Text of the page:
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Transition Engineering: a systems approach to addressing complex problems



"At its heart, engineering is about using science to find creative, practical solutions." - Queen Elizabeth II


Transition Engineering applies scientific and engineering concepts and workflows to find innovative solutions to energy transition and sustainability challenges


 

In 2021, Dr Rosalie Constable completed the University of Canterbury Energy InTIME© course in Transition Engineering:

Interdisciplinary Transition Innovation, Management and Engineering (InTIME©).

Rosalie is also a member of GATE: the Global Association for Transition Engineering.

 

Addressing Wicked Problems


The challenge of rapidly and effectively transitioning to a low-carbon economy is a "wicked problem" - a complex problem with no clear or easy solution.

This is because the current solutions often work well and satisfy essential needs of our society.

But where the current systems are unsustainable, sooner or later they will exceed resource constraints and these unsustainable systems will break down.


Transition Engineering provides an interdisciplinary approach to finding innovative, practical solutions to bring about the changes needed for a more resilient and sustainable future.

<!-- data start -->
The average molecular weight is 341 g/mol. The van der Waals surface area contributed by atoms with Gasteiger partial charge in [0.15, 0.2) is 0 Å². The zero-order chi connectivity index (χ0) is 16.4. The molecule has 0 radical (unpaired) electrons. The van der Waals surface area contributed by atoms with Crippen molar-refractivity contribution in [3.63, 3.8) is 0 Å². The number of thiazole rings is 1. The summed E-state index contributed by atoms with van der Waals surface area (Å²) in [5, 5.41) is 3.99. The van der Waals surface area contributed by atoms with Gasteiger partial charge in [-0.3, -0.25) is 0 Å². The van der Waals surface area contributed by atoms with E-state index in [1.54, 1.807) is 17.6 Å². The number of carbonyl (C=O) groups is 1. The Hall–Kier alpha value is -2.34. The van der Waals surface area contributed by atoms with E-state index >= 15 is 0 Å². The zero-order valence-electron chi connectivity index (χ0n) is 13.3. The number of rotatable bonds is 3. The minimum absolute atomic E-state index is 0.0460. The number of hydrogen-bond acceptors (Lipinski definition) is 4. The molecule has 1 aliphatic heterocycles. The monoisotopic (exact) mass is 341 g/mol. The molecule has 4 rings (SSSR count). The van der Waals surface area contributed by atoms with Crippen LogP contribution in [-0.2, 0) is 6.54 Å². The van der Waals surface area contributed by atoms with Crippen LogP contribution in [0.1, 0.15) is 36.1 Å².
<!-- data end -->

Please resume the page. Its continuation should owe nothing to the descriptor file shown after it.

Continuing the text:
An integrated systems approach


Our world is an interconnected system, therefore an integrated systems approach is needed to address energy transition challenges.

The InTIME© workflow is applied in three key stages:

1. Understand the System:

  • define the boundaries of the system

  • how is the system working now?

  • how did the system work in the past?

2. Innovation:

  • scenario analysis - what solutions are available?

  • how do certain scenarios impact future energy and materials use?

  • what will the future be like?

3. Engineering:

  • what needs to happen to achieve this future state?

  • what is the trigger for this change?

  • define and implement the "shift project" to effect change


The objectives of any "shift project" are to achieve:

  • ​Reduced energy usage

  • Reduced emissions and waste

  • Reduced materials consumption

  • Positive environmental and social impacts

  • Profitability

  • Long-term resilience and sustainability

 

"The environment and the economy are really both two sides of the same coin. If we cannot sustain the environment, we cannot sustain ourselves."

- Wangari Maathai

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